Suppose there is an array containing bytes 0...255. Suppose this array is shuffled using a key for random data.
Since this is indexing the elements of a table using secret data, is it vulnerable to timing attack?
If so, Suppose the array is shuffled again. Since the state at the beginning of the second shuffle is a secret, random permutation of bytes 0...255, is this second shuffle vulnerable to timing attack as well?
Basically, is the core of the problem accessing an index of an array based on secret data? Is knowing the contents of the array/table in question a prerequisite for this type of attack? Or is there something else to this altogether?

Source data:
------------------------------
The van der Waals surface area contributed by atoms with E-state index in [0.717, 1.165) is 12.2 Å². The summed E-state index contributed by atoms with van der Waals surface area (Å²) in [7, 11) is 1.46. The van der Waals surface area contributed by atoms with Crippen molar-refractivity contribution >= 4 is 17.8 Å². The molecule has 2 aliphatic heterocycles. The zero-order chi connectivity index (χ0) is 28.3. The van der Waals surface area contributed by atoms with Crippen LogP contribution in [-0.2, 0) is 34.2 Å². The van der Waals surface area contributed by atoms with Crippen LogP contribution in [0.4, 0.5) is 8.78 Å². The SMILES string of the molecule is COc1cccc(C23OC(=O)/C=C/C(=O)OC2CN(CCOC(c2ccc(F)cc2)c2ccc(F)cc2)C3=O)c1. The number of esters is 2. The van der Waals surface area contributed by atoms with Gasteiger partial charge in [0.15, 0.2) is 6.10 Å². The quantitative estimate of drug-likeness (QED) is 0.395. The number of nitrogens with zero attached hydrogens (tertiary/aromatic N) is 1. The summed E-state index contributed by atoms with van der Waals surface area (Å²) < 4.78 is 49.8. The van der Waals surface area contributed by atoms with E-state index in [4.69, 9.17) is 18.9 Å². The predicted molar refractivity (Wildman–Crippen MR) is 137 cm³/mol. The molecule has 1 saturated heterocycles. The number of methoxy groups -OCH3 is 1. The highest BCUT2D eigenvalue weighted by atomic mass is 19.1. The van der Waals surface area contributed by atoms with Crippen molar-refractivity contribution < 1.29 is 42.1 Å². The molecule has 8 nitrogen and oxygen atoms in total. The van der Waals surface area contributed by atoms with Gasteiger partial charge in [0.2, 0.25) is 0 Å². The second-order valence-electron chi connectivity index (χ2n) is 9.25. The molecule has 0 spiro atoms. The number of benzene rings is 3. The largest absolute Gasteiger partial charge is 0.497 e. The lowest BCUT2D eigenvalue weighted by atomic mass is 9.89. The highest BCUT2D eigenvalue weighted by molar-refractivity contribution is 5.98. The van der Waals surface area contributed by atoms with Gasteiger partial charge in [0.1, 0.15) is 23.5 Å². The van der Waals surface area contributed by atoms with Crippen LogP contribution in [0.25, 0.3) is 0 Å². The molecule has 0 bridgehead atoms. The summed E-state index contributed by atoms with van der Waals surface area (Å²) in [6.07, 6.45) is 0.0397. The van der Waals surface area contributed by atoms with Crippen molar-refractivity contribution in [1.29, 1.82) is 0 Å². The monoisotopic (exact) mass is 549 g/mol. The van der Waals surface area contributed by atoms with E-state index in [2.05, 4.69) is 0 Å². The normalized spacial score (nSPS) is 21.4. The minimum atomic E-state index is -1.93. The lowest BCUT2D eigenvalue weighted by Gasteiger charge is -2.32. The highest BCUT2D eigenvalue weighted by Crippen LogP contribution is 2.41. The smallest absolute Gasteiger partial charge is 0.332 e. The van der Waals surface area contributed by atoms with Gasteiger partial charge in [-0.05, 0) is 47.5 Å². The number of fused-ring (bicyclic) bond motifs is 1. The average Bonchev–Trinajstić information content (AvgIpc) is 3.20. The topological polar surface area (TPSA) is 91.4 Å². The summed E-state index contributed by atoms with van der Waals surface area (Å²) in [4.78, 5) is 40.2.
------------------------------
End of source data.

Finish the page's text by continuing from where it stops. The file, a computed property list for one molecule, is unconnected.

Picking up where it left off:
More specifically, I am curious about the vulnerability of following construction to timing attack:
shuffle(Z256, key) # this randomizes key too
output = Z256[Z256[index]] for index 0...255
The problems that I see are the indexing based on secret data, both during the shuffle and output stage. However, since the set is shuffled every time, the key randomized, and the set iterated through completely, I think it should be resistant? My reasoning is that since the set is iterated through completely, the sum of the time spent accessing it should be more or less the same regardless of the order the accesses happen in. But I'm not sure exactly what causes the vulnerability to begin with.